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Conventional wisdom

PROMISING TO BUILD A WEST COAST version of New York’s Times Square, AEG broke ground last week on a $1.7-billion hotel and entertainment complex next to Staples Center. From the reaction in some quarters, you would think Times Square still meant peep shows and prostitutes.

The development -- which will include a 55-story hotel and condominium complex, a broadcast center for ESPN, restaurants and nightspots -- offends some critics because it will be a playground for tourists. It will cater mainly to people with money to burn and an evening to kill, not to the daily needs of downtown’s growing residential population.

But for that particular stretch of downtown, the towering hotel and L.A. Live entertainment project are probably the best option available to the city. That’s because they have the potential to convert downtown’s biggest money pit, the embarrassingly vacant Convention Center, into something that acts more like an asset.

The city pours $10 million to $20 million into the Convention Center each year because the facility does not attract enough customers to cover its bond payments. Last year, the center booked a feeble 15 conventions, less than half the number it hosted in 2001.

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AEG executives and the city’s convention and visitors bureau argue that the center’s main shortcoming is that there is no hotel on the grounds, let alone one big enough to handle thousands of conventioneers. Without a hotel, it cannot win the competition for midsized conventions and trade shows, they say. The hotel, in turn, will help bring people to L.A. Live’s restaurants, nightclubs, cinemas, museum and plaza.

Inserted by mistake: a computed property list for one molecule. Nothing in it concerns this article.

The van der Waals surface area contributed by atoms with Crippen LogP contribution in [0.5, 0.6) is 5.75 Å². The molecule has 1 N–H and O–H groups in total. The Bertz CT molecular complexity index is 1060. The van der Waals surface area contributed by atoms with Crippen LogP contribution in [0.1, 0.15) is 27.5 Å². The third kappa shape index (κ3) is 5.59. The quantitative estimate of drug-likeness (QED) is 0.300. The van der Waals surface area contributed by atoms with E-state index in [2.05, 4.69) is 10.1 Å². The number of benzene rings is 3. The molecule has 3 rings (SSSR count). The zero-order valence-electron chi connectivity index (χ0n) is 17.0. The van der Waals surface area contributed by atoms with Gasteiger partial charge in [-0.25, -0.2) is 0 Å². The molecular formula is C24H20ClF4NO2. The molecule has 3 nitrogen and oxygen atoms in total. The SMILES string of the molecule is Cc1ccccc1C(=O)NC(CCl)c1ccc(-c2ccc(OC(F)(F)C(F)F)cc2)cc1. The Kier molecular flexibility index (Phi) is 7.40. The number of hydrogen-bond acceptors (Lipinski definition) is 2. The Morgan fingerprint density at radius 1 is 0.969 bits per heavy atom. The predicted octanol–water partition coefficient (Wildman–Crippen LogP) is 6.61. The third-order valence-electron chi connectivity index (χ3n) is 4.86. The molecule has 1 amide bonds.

One other benefit of the project is the prospect of live TV being beamed around the globe from downtown Los Angeles. ESPN’s new studio, scheduled to be completed in 2009, won’t close the gap between Los Angeles and New York on that front, but it’s a start.

Although the developers are supplying 95% of the money for the projects, they have asked the city to pony up about $82 million worth of subsidies for the hotel in the form of loans, fee waivers and occupancy-tax revenue plowed back into the hotel. Although none of that money is coming from the city’s general fund, it still represents revenue that the city might keep if someone else built a similar hotel on the site without the aid. The odds of that happening, though, seem infinitesimally small.

There are many things that downtown Los Angeles needs, and another CityWalk-style festival of neon and chrome might not be most residents’ first choice. But turning around the Convention Center is a top priority, and if AEG and its partners are willing to put up more than $1 billion to accomplish that, they should get the chance.

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